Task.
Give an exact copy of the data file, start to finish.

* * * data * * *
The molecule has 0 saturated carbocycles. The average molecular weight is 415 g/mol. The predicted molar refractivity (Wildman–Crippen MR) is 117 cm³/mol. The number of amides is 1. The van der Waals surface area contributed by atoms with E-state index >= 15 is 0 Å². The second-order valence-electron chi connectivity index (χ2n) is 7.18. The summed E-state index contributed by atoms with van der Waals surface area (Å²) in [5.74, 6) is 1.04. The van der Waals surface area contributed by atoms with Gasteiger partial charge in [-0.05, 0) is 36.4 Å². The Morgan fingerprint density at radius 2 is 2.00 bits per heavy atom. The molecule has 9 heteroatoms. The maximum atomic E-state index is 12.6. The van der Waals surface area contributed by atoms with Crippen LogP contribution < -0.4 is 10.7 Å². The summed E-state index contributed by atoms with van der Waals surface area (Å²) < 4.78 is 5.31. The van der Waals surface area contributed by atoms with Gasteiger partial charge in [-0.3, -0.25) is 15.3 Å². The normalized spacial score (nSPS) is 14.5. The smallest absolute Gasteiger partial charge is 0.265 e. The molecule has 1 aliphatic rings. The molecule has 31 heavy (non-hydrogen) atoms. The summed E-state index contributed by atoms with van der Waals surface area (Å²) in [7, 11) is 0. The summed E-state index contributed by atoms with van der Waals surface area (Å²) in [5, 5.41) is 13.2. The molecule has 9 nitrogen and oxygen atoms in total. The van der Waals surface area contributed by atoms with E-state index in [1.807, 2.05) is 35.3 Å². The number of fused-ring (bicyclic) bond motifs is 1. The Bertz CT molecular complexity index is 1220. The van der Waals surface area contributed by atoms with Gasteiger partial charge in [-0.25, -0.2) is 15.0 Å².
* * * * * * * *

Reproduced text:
The molecule has 0 saturated carbocycles. The average molecular weight is 415 g/mol. The predicted molar refractivity (Wildman–Crippen MR) is 117 cm³/mol. The number of amides is 1. The van der Waals surface area contributed by atoms with E-state index >= 15 is 0 Å². The second-order valence-electron chi connectivity index (χ2n) is 7.18. The summed E-state index contributed by atoms with van der Waals surface area (Å²) in [5.74, 6) is 1.04. The van der Waals surface area contributed by atoms with Gasteiger partial charge in [-0.05, 0) is 36.4 Å². The Morgan fingerprint density at radius 2 is 2.00 bits per heavy atom. The molecule has 9 heteroatoms. The maximum atomic E-state index is 12.6. The van der Waals surface area contributed by atoms with Crippen LogP contribution < -0.4 is 10.7 Å². The summed E-state index contributed by atoms with van der Waals surface area (Å²) < 4.78 is 5.31. The van der Waals surface area contributed by atoms with Gasteiger partial charge in [-0.3, -0.25) is 15.3 Å². The normalized spacial score (nSPS) is 14.5. The smallest absolute Gasteiger partial charge is 0.265 e. The molecule has 1 aliphatic rings. The molecule has 31 heavy (non-hydrogen) atoms. The summed E-state index contributed by atoms with van der Waals surface area (Å²) in [7, 11) is 0. The summed E-state index contributed by atoms with van der Waals surface area (Å²) in [5, 5.41) is 13.2. The molecule has 9 nitrogen and oxygen atoms in total. The van der Waals surface area contributed by atoms with E-state index in [1.807, 2.05) is 35.3 Å². The number of fused-ring (bicyclic) bond motifs is 1. The Bertz CT molecular complexity index is 1220. The van der Waals surface area contributed by atoms with Gasteiger partial charge in [-0.25, -0.2) is 15.0 Å².